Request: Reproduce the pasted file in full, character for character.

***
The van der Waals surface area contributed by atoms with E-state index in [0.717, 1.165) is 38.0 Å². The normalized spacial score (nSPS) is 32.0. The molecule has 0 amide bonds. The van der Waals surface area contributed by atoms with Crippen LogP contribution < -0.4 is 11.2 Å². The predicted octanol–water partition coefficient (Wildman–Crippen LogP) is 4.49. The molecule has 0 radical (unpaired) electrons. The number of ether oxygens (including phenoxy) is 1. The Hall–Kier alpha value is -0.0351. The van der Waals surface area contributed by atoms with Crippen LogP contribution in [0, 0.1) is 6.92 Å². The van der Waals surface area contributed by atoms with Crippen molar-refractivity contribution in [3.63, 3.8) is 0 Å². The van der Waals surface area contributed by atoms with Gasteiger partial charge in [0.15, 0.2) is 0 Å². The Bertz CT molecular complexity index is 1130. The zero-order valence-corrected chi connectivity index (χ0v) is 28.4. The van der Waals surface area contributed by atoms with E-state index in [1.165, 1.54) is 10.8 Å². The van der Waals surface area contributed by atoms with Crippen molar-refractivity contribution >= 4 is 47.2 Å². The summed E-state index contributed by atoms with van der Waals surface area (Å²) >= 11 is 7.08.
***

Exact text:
The van der Waals surface area contributed by atoms with E-state index in [0.717, 1.165) is 38.0 Å². The normalized spacial score (nSPS) is 32.0. The molecule has 0 amide bonds. The van der Waals surface area contributed by atoms with Crippen LogP contribution < -0.4 is 11.2 Å². The predicted octanol–water partition coefficient (Wildman–Crippen LogP) is 4.49. The molecule has 0 radical (unpaired) electrons. The number of ether oxygens (including phenoxy) is 1. The Hall–Kier alpha value is -0.0351. The van der Waals surface area contributed by atoms with Crippen LogP contribution in [0, 0.1) is 6.92 Å². The van der Waals surface area contributed by atoms with Crippen molar-refractivity contribution in [3.63, 3.8) is 0 Å². The van der Waals surface area contributed by atoms with Gasteiger partial charge in [0.15, 0.2) is 0 Å². The Bertz CT molecular complexity index is 1130. The zero-order valence-corrected chi connectivity index (χ0v) is 28.4. The van der Waals surface area contributed by atoms with E-state index in [1.165, 1.54) is 10.8 Å². The van der Waals surface area contributed by atoms with Crippen molar-refractivity contribution >= 4 is 47.2 Å². The summed E-state index contributed by atoms with van der Waals surface area (Å²) >= 11 is 7.08.